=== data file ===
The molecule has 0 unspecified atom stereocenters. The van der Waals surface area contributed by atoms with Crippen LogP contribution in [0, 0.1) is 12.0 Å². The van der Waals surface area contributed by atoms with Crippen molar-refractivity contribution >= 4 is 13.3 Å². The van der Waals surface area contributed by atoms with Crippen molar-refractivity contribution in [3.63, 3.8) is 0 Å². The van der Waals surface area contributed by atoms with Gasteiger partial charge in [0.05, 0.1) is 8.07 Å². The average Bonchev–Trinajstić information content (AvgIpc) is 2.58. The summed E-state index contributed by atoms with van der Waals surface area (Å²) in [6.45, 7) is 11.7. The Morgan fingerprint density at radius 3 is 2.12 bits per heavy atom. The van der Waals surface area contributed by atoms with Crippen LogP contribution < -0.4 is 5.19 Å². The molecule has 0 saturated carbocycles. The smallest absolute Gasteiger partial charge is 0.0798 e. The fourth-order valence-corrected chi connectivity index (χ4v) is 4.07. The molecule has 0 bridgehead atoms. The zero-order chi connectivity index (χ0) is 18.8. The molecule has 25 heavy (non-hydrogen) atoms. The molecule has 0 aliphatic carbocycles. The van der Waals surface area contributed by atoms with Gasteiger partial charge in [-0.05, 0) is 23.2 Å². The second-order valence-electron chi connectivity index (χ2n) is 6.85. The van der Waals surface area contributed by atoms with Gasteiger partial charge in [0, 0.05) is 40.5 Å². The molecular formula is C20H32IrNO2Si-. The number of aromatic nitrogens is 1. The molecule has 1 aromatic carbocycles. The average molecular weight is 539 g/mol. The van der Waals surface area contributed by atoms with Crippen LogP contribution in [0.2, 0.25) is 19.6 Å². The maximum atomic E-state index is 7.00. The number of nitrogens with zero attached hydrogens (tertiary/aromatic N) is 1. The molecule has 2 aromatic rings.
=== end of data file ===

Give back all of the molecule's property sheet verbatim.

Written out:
The molecule has 0 unspecified atom stereocenters. The van der Waals surface area contributed by atoms with Crippen LogP contribution in [0, 0.1) is 12.0 Å². The van der Waals surface area contributed by atoms with Crippen molar-refractivity contribution >= 4 is 13.3 Å². The van der Waals surface area contributed by atoms with Crippen molar-refractivity contribution in [3.63, 3.8) is 0 Å². The van der Waals surface area contributed by atoms with Gasteiger partial charge in [0.05, 0.1) is 8.07 Å². The average Bonchev–Trinajstić information content (AvgIpc) is 2.58. The summed E-state index contributed by atoms with van der Waals surface area (Å²) in [6.45, 7) is 11.7. The Morgan fingerprint density at radius 3 is 2.12 bits per heavy atom. The van der Waals surface area contributed by atoms with Crippen LogP contribution < -0.4 is 5.19 Å². The molecule has 0 saturated carbocycles. The smallest absolute Gasteiger partial charge is 0.0798 e. The fourth-order valence-corrected chi connectivity index (χ4v) is 4.07. The molecule has 0 bridgehead atoms. The zero-order chi connectivity index (χ0) is 18.8. The molecule has 25 heavy (non-hydrogen) atoms. The molecule has 0 aliphatic carbocycles. The van der Waals surface area contributed by atoms with Gasteiger partial charge in [-0.05, 0) is 23.2 Å². The second-order valence-electron chi connectivity index (χ2n) is 6.85. The van der Waals surface area contributed by atoms with Gasteiger partial charge in [0, 0.05) is 40.5 Å². The molecular formula is C20H32IrNO2Si-. The number of aromatic nitrogens is 1. The molecule has 1 aromatic carbocycles. The average molecular weight is 539 g/mol. The van der Waals surface area contributed by atoms with Crippen LogP contribution in [0.2, 0.25) is 19.6 Å². The maximum atomic E-state index is 7.00. The number of nitrogens with zero attached hydrogens (tertiary/aromatic N) is 1. The molecule has 2 aromatic rings.